Canada Economy on Track to Emerge From Soft Patch on GDP Rebound
(Bloomberg) -- Canada’s economy rebounded more than economists forecast in February, a reassuring sign the nation is poised to emerge from a recent soft patch in growth.
Gross domestic product expanded 0.4 percent during the month following a 0.1 percent contraction in January, Statistics Canada reported Tuesday in Ottawa. Economists anticipated a 0.3 percent gain. The gains were due to idled oil and auto production coming back on line.
The numbers showed broad-based increases in key sectors such as manufacturing and signs that rail bottlenecks may be dissipating, boding well for a pick-up in growth for the rest of the year. After a slowdown that began in the second half of last year, most economists are anticipating growth will return to above 2 percent pace in coming months and prompt the central bank to continue with rate increases.
“The Canadian economy hit a pot-hole to begin the year, but February’s GDP reading suggests that it was only a temporary bump in the road,” Royce Mendes, an economist at CIBC Capital Markets, said in a note to investors.
Most economists are forecasting the economy grew by less than 2 percent for a third straight quarter to start 2018. The Bank of Canada estimates first-quarter growth of 1.3 percent, before the expansion accelerates to 2.5 percent in the second quarter and 2.0 percent for all of 2018.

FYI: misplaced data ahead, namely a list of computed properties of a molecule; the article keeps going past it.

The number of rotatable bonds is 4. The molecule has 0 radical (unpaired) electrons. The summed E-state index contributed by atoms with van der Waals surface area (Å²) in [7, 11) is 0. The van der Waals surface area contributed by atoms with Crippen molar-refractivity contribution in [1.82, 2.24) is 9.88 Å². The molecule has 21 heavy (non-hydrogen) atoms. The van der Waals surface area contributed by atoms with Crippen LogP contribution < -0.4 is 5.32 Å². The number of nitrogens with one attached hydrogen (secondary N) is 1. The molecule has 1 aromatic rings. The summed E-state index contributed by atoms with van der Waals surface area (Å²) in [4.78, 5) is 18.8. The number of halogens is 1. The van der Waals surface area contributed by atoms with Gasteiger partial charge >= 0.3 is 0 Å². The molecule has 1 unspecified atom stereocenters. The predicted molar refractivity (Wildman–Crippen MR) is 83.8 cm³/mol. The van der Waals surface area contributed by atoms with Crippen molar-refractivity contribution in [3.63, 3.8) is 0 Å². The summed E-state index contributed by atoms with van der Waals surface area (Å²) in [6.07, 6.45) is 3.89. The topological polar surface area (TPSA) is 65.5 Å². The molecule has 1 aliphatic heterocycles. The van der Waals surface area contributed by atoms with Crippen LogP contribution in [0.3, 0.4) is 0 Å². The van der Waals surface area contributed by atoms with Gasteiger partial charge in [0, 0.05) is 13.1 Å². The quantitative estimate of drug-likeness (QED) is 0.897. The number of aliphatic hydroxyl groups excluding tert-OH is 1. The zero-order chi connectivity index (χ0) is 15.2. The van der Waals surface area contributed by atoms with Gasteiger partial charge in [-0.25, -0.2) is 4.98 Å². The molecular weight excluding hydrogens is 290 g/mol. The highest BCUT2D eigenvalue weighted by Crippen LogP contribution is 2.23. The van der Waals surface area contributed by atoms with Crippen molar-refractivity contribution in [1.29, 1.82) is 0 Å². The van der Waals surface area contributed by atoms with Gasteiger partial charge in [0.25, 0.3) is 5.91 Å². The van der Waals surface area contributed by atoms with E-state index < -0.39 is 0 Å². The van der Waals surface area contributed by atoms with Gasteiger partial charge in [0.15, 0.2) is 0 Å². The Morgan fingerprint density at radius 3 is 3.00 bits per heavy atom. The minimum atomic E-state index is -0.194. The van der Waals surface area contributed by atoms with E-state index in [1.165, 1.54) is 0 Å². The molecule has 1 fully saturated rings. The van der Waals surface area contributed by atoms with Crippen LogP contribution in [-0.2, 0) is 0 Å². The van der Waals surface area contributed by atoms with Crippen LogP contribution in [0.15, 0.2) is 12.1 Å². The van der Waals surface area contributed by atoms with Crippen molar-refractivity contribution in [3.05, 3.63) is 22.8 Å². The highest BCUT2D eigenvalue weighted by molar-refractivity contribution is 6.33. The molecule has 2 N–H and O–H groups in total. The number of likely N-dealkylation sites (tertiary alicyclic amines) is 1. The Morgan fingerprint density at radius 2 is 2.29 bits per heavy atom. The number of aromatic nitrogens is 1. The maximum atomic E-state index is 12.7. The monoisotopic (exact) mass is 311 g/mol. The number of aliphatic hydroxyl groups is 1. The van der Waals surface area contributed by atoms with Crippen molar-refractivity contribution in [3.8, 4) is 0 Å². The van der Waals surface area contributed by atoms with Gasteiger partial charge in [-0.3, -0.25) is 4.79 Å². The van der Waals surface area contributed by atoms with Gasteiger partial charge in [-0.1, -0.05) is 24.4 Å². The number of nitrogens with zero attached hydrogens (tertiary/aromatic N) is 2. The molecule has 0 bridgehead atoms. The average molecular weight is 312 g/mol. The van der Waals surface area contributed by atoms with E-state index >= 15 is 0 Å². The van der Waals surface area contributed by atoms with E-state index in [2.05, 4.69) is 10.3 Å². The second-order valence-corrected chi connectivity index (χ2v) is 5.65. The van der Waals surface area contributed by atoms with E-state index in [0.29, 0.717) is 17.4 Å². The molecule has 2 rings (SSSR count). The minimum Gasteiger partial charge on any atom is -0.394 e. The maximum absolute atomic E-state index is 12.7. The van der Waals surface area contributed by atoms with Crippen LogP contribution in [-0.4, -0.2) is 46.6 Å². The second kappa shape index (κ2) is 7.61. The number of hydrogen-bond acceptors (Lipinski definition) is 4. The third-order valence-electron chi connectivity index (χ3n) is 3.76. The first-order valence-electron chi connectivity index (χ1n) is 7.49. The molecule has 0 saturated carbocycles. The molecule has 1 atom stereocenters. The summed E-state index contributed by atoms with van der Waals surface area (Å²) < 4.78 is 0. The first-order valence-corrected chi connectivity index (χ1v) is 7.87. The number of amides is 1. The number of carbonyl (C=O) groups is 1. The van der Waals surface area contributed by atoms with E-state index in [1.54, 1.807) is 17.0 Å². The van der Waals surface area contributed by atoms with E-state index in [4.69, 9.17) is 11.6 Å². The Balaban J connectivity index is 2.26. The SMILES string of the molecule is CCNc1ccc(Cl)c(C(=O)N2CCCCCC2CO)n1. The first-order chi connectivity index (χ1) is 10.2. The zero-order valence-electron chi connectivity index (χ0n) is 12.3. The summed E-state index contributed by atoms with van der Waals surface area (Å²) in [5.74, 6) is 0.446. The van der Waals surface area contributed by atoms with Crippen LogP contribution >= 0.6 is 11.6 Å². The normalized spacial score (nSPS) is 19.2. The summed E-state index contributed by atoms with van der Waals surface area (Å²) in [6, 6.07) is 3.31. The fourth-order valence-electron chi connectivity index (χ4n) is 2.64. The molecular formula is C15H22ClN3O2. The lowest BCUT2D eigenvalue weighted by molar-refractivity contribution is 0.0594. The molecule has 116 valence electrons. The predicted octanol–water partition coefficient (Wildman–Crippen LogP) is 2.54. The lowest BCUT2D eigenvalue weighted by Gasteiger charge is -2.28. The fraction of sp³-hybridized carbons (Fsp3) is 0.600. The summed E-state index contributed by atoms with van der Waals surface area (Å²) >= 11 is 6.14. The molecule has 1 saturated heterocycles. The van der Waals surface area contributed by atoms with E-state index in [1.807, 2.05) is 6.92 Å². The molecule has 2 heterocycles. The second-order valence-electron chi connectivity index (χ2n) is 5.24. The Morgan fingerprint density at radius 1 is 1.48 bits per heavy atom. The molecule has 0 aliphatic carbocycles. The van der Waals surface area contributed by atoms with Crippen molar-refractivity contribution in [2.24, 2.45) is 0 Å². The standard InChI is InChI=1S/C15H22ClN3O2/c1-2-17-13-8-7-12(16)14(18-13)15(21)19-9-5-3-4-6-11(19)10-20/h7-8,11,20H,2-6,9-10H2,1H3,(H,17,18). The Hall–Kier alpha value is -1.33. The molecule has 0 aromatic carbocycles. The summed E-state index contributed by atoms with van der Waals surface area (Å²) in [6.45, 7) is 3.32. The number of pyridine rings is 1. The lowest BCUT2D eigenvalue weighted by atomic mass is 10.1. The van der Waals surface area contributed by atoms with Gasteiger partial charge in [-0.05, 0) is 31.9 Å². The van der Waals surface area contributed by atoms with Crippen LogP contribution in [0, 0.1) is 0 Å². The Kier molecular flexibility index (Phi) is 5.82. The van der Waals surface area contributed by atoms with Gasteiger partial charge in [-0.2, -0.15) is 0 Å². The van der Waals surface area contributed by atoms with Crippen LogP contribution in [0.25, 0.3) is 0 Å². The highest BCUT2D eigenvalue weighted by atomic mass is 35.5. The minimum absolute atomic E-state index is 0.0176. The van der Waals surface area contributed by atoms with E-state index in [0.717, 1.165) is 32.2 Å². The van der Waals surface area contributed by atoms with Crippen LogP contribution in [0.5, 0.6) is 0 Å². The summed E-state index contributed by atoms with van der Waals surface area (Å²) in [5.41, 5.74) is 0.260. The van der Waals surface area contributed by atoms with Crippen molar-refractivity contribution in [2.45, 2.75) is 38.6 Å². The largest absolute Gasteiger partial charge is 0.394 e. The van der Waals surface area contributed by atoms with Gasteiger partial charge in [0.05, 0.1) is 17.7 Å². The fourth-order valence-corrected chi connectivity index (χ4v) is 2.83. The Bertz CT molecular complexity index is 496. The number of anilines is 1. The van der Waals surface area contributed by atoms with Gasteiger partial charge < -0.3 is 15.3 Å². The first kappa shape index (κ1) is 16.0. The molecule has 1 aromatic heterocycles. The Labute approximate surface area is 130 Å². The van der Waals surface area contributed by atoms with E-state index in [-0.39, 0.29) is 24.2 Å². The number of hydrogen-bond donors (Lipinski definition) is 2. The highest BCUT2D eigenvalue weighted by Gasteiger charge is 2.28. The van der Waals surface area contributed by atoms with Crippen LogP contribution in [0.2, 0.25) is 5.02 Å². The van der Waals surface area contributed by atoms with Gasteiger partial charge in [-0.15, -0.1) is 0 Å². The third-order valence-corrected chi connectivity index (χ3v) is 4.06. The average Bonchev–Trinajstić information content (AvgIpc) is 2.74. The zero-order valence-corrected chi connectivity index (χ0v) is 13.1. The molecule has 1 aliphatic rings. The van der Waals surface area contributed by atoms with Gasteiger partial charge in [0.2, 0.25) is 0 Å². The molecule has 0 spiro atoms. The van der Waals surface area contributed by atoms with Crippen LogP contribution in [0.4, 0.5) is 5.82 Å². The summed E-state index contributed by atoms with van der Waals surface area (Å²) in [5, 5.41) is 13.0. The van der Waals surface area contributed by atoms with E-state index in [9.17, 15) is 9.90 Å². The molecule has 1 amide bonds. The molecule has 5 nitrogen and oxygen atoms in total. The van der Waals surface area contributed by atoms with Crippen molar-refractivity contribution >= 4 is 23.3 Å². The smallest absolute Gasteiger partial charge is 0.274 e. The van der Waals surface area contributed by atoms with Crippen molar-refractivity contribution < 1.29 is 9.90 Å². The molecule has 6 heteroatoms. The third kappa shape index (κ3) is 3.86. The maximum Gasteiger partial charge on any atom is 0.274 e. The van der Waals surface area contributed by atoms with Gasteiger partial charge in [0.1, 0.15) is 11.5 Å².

The GDP numbers for the first two months suggest there is potential for an upside surprise in the first quarter, with the economy tracking just under an annualized 2 percent pace currently.
The Canadian economy bounced back nicely after a difficult January. The breadth of increases is encouraging,” National Bank senior economist Krishen Rangasamy wrote in a research note. “First quarter growth is on track to top the Bank of Canada’s estimate.”
The Canadian dollar rose on the report, paring earlier losses. It was trading little changed at C$1.2844 per U.S. dollar at 8:48 a.m. in Toronto trading.
Canada’s economy slowed down considerably in the second half of last year, and the slump deepened in January as the country suffered through rail disruptions and shutdowns in the oil and auto sectors. But February showed signs of a clear turnaround.
Extraction from the oil sands was up 3 percent as production returned to normal following shutdowns in January. But the gains went beyond oil. Fifteen of 20 industrial sectors recorded higher activity in February and excluding oil, GDP was up 0.3 percent for the month.
There are also signs the worst of the country’s rail issues may be over. Rail transportation edged down 0.1 percent, much better than the 3.4 percent decline in January.
- Manufacturing was up 1 percent, driven higher by autos as production in that sector returned to normal following shutdowns
- Strong home building to start the year helped drive up activity in the construction sector by 0.7 percent
- The real estate sector remains a drag on the economy after tighter mortgage rules were introduced at the start of the year. Activity of real estate agents and brokers fell 7.9 percent in February after a 12.9 percent drop in January
- Goods-producing industries were up 1.2 percent, versus 0.1 percent for services
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